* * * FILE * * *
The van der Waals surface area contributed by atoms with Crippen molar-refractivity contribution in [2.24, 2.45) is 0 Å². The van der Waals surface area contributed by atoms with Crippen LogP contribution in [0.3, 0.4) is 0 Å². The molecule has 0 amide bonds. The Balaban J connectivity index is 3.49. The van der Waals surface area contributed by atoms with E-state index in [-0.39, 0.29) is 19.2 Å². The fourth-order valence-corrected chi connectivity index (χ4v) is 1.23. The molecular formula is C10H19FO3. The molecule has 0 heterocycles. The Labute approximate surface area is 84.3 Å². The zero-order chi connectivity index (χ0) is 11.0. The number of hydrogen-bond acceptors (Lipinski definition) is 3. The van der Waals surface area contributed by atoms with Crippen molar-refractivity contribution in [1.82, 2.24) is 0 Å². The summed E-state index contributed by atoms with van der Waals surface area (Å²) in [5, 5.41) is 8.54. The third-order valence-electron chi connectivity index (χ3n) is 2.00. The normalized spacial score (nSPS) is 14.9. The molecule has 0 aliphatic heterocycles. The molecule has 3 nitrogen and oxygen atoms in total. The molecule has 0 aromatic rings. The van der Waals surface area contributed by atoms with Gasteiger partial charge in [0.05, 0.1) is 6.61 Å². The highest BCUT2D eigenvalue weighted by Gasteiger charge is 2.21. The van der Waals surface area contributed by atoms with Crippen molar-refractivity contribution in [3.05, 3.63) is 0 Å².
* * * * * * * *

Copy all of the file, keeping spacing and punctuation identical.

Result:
The van der Waals surface area contributed by atoms with Crippen molar-refractivity contribution in [2.24, 2.45) is 0 Å². The van der Waals surface area contributed by atoms with Crippen LogP contribution in [0.3, 0.4) is 0 Å². The molecule has 0 amide bonds. The Balaban J connectivity index is 3.49. The van der Waals surface area contributed by atoms with E-state index in [-0.39, 0.29) is 19.2 Å². The fourth-order valence-corrected chi connectivity index (χ4v) is 1.23. The molecular formula is C10H19FO3. The molecule has 0 heterocycles. The Labute approximate surface area is 84.3 Å². The zero-order chi connectivity index (χ0) is 11.0. The number of hydrogen-bond acceptors (Lipinski definition) is 3. The van der Waals surface area contributed by atoms with Crippen molar-refractivity contribution in [1.82, 2.24) is 0 Å². The summed E-state index contributed by atoms with van der Waals surface area (Å²) in [5, 5.41) is 8.54. The third-order valence-electron chi connectivity index (χ3n) is 2.00. The normalized spacial score (nSPS) is 14.9. The molecule has 0 aliphatic heterocycles. The molecule has 3 nitrogen and oxygen atoms in total. The molecule has 0 aromatic rings. The van der Waals surface area contributed by atoms with Gasteiger partial charge in [0.05, 0.1) is 6.61 Å². The highest BCUT2D eigenvalue weighted by Gasteiger charge is 2.21. The van der Waals surface area contributed by atoms with Crippen molar-refractivity contribution in [3.05, 3.63) is 0 Å².